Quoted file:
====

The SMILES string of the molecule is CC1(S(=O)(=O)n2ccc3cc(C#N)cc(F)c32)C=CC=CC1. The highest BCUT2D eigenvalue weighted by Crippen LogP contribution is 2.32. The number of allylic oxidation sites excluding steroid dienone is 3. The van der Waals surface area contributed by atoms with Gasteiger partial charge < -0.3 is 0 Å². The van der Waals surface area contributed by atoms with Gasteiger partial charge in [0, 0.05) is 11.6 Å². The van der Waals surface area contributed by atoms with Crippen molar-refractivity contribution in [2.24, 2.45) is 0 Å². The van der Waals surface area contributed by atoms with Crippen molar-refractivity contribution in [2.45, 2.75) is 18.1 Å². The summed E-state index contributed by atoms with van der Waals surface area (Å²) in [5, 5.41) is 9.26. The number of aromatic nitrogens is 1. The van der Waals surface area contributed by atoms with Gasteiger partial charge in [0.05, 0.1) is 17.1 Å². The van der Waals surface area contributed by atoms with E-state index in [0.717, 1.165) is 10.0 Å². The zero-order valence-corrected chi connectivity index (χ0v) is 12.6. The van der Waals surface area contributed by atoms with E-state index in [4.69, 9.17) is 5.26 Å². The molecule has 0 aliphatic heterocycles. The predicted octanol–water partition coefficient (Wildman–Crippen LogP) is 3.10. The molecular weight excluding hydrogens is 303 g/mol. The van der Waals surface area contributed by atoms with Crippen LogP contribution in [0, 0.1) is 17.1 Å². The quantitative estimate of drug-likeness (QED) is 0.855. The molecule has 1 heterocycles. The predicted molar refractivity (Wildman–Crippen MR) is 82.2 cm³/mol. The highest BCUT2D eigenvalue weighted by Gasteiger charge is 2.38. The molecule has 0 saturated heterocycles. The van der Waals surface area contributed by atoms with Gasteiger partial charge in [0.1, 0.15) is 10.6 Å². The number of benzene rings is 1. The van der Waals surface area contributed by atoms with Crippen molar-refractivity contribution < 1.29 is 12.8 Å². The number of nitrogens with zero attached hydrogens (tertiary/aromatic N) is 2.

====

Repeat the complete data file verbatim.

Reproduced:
The SMILES string of the molecule is CC1(S(=O)(=O)n2ccc3cc(C#N)cc(F)c32)C=CC=CC1. The highest BCUT2D eigenvalue weighted by Crippen LogP contribution is 2.32. The number of allylic oxidation sites excluding steroid dienone is 3. The van der Waals surface area contributed by atoms with Gasteiger partial charge < -0.3 is 0 Å². The van der Waals surface area contributed by atoms with Gasteiger partial charge in [0, 0.05) is 11.6 Å². The van der Waals surface area contributed by atoms with Crippen molar-refractivity contribution in [2.24, 2.45) is 0 Å². The van der Waals surface area contributed by atoms with Crippen molar-refractivity contribution in [2.45, 2.75) is 18.1 Å². The summed E-state index contributed by atoms with van der Waals surface area (Å²) in [5, 5.41) is 9.26. The number of aromatic nitrogens is 1. The van der Waals surface area contributed by atoms with Gasteiger partial charge in [0.05, 0.1) is 17.1 Å². The van der Waals surface area contributed by atoms with E-state index in [0.717, 1.165) is 10.0 Å². The zero-order valence-corrected chi connectivity index (χ0v) is 12.6. The van der Waals surface area contributed by atoms with E-state index in [4.69, 9.17) is 5.26 Å². The molecule has 0 aliphatic heterocycles. The predicted octanol–water partition coefficient (Wildman–Crippen LogP) is 3.10. The molecular weight excluding hydrogens is 303 g/mol. The van der Waals surface area contributed by atoms with Crippen LogP contribution in [0, 0.1) is 17.1 Å². The quantitative estimate of drug-likeness (QED) is 0.855. The molecule has 1 heterocycles. The predicted molar refractivity (Wildman–Crippen MR) is 82.2 cm³/mol. The highest BCUT2D eigenvalue weighted by Gasteiger charge is 2.38. The molecule has 0 saturated heterocycles. The van der Waals surface area contributed by atoms with Gasteiger partial charge in [0.1, 0.15) is 10.6 Å². The number of benzene rings is 1. The van der Waals surface area contributed by atoms with Crippen molar-refractivity contribution < 1.29 is 12.8 Å². The number of nitrogens with zero attached hydrogens (tertiary/aromatic N) is 2.